Stateful programs often become complex beasts when they grow. Program state incohesively spread across a bunch of variables, spuriously guarded by even more variables, is what I refer to as implicit state. When working with such code, we have to reconstruct a model mentally, identifying possible states and transitions between them, to modify it with any certainty. That process is tedious and error-prone, and I insist we should have our tools do the heavy lifting instead.
This is a series of post based on the subject of using expressive type systems and functional programming to encode finite-state machines.
Finite-State Machines, Part 2: Explicit Typed State Transitions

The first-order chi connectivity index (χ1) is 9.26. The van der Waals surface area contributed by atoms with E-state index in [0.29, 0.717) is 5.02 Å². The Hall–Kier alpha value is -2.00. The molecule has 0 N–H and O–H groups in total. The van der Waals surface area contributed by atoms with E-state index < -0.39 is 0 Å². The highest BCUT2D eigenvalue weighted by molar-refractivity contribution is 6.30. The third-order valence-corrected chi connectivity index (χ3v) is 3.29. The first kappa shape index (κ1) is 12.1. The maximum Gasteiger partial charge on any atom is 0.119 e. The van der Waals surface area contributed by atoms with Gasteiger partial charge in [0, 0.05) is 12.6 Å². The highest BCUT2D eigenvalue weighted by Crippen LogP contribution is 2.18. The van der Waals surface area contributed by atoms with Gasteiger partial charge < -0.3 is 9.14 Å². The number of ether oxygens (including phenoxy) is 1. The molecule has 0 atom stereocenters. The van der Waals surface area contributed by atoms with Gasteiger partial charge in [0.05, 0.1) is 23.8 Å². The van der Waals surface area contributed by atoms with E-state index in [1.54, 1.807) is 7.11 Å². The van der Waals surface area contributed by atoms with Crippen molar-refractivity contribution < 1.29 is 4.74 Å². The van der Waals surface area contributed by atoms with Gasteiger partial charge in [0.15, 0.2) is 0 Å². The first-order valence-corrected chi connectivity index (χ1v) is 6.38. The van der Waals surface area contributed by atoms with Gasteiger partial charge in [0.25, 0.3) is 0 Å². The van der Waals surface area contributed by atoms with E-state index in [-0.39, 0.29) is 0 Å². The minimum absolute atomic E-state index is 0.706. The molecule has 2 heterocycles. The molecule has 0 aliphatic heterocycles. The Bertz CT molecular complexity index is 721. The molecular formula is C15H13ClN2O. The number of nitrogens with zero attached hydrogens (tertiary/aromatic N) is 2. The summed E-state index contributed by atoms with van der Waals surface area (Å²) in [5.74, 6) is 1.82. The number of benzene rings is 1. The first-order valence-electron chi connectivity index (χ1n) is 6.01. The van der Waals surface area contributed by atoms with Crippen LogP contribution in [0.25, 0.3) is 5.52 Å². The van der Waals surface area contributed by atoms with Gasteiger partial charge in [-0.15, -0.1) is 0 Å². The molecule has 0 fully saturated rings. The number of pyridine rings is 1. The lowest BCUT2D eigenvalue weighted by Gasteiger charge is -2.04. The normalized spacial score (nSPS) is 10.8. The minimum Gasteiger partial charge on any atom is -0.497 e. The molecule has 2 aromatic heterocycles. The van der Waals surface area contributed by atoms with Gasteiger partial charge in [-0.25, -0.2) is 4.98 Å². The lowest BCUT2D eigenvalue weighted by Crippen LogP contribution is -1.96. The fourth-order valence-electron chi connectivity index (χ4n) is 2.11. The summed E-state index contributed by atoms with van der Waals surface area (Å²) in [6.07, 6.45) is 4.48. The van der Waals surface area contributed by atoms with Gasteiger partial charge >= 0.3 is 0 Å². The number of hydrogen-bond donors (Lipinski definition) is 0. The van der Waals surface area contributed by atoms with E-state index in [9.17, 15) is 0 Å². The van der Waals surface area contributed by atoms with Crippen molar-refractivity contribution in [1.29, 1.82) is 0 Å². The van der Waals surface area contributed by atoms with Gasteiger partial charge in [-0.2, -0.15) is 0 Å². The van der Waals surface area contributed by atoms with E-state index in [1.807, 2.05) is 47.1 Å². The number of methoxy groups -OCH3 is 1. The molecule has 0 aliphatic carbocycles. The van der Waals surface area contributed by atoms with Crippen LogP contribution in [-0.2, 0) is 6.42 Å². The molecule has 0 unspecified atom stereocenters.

In the second post of the Finite-State Machines series, we improve type safety around state transitions and their side effects, and make testing state machines without side effects easier, using an extended MTL style encoding.
Finite-State Machines, Part 1: Modeling with Haskell Data Types
Stateful programs often become complex beasts as they grow. This is the first post in a series about teaching the type system about possible states and state transitions in our programs.